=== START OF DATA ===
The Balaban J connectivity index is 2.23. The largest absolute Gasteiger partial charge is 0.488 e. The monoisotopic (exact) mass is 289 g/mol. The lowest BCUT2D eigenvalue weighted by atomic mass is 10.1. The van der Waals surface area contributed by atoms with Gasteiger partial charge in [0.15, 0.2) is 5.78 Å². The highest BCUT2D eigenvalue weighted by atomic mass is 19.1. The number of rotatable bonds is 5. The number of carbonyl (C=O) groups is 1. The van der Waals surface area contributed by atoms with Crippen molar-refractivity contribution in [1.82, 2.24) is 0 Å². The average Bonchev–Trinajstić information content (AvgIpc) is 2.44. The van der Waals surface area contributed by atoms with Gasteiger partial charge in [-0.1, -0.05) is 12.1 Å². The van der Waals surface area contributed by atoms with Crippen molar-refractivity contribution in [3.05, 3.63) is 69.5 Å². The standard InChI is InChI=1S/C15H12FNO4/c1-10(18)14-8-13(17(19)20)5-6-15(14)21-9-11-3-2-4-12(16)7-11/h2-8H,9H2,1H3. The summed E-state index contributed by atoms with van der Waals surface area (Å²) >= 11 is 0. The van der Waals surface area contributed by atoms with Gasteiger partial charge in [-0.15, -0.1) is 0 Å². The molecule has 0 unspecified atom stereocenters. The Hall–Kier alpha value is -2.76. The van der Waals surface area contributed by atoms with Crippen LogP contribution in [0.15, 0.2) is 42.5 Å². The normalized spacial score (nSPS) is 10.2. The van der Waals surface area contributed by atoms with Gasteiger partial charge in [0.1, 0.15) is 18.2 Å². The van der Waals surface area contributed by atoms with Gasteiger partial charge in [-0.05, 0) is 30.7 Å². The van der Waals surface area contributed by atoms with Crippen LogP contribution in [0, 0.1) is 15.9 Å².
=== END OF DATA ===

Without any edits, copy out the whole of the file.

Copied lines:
The Balaban J connectivity index is 2.23. The largest absolute Gasteiger partial charge is 0.488 e. The monoisotopic (exact) mass is 289 g/mol. The lowest BCUT2D eigenvalue weighted by atomic mass is 10.1. The van der Waals surface area contributed by atoms with Gasteiger partial charge in [0.15, 0.2) is 5.78 Å². The highest BCUT2D eigenvalue weighted by atomic mass is 19.1. The number of rotatable bonds is 5. The number of carbonyl (C=O) groups is 1. The van der Waals surface area contributed by atoms with Crippen molar-refractivity contribution in [1.82, 2.24) is 0 Å². The average Bonchev–Trinajstić information content (AvgIpc) is 2.44. The van der Waals surface area contributed by atoms with Gasteiger partial charge in [-0.1, -0.05) is 12.1 Å². The van der Waals surface area contributed by atoms with Crippen molar-refractivity contribution in [3.05, 3.63) is 69.5 Å². The standard InChI is InChI=1S/C15H12FNO4/c1-10(18)14-8-13(17(19)20)5-6-15(14)21-9-11-3-2-4-12(16)7-11/h2-8H,9H2,1H3. The summed E-state index contributed by atoms with van der Waals surface area (Å²) >= 11 is 0. The van der Waals surface area contributed by atoms with Gasteiger partial charge in [-0.15, -0.1) is 0 Å². The molecule has 0 unspecified atom stereocenters. The Hall–Kier alpha value is -2.76. The van der Waals surface area contributed by atoms with Crippen LogP contribution in [0.15, 0.2) is 42.5 Å². The normalized spacial score (nSPS) is 10.2. The van der Waals surface area contributed by atoms with Gasteiger partial charge in [0.1, 0.15) is 18.2 Å². The van der Waals surface area contributed by atoms with Gasteiger partial charge in [-0.05, 0) is 30.7 Å². The van der Waals surface area contributed by atoms with Crippen LogP contribution in [0, 0.1) is 15.9 Å².